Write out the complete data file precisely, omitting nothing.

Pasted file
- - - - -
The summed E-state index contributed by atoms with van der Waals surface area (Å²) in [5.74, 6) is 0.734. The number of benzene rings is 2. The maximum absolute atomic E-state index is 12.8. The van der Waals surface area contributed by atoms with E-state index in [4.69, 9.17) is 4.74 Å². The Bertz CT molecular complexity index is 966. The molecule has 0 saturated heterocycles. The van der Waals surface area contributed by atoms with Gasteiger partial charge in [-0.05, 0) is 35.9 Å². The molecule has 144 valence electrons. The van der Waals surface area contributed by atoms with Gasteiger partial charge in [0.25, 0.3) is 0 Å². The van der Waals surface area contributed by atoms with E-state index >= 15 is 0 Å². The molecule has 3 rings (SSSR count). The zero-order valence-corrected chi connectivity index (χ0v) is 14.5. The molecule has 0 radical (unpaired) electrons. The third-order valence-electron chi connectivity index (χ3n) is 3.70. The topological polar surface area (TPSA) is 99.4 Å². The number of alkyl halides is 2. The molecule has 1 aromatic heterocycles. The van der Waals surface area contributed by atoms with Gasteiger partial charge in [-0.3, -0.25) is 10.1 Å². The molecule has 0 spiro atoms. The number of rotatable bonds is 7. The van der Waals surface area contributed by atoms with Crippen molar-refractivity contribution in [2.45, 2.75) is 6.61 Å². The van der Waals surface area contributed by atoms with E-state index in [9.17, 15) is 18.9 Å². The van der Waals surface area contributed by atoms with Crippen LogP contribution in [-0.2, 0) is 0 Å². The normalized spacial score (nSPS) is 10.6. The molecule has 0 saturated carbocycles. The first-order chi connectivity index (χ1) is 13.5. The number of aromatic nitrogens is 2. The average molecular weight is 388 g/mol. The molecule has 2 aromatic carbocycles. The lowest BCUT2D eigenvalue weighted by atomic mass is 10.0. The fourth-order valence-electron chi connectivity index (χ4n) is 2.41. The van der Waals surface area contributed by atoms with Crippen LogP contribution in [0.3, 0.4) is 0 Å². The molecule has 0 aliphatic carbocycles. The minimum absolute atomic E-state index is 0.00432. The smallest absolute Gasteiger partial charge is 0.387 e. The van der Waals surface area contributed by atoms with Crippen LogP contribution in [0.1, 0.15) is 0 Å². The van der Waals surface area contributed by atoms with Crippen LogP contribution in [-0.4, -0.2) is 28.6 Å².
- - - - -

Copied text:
The summed E-state index contributed by atoms with van der Waals surface area (Å²) in [5.74, 6) is 0.734. The number of benzene rings is 2. The maximum absolute atomic E-state index is 12.8. The van der Waals surface area contributed by atoms with E-state index in [4.69, 9.17) is 4.74 Å². The Bertz CT molecular complexity index is 966. The molecule has 0 saturated heterocycles. The van der Waals surface area contributed by atoms with Gasteiger partial charge in [-0.05, 0) is 35.9 Å². The molecule has 144 valence electrons. The van der Waals surface area contributed by atoms with Gasteiger partial charge in [0.25, 0.3) is 0 Å². The van der Waals surface area contributed by atoms with E-state index >= 15 is 0 Å². The molecule has 3 rings (SSSR count). The zero-order valence-corrected chi connectivity index (χ0v) is 14.5. The molecule has 0 radical (unpaired) electrons. The third-order valence-electron chi connectivity index (χ3n) is 3.70. The topological polar surface area (TPSA) is 99.4 Å². The number of alkyl halides is 2. The molecule has 1 aromatic heterocycles. The van der Waals surface area contributed by atoms with Gasteiger partial charge in [-0.3, -0.25) is 10.1 Å². The molecule has 0 spiro atoms. The number of rotatable bonds is 7. The van der Waals surface area contributed by atoms with Crippen molar-refractivity contribution in [2.45, 2.75) is 6.61 Å². The van der Waals surface area contributed by atoms with E-state index in [9.17, 15) is 18.9 Å². The van der Waals surface area contributed by atoms with Crippen LogP contribution in [-0.2, 0) is 0 Å². The normalized spacial score (nSPS) is 10.6. The molecule has 0 saturated carbocycles. The first-order chi connectivity index (χ1) is 13.5. The number of aromatic nitrogens is 2. The average molecular weight is 388 g/mol. The molecule has 2 aromatic carbocycles. The lowest BCUT2D eigenvalue weighted by atomic mass is 10.0. The fourth-order valence-electron chi connectivity index (χ4n) is 2.41. The van der Waals surface area contributed by atoms with Crippen LogP contribution in [0.3, 0.4) is 0 Å². The molecule has 0 aliphatic carbocycles. The minimum absolute atomic E-state index is 0.00432. The smallest absolute Gasteiger partial charge is 0.387 e. The van der Waals surface area contributed by atoms with Crippen LogP contribution in [0.1, 0.15) is 0 Å². The van der Waals surface area contributed by atoms with Crippen LogP contribution in [-0.4, -0.2) is 28.6 Å².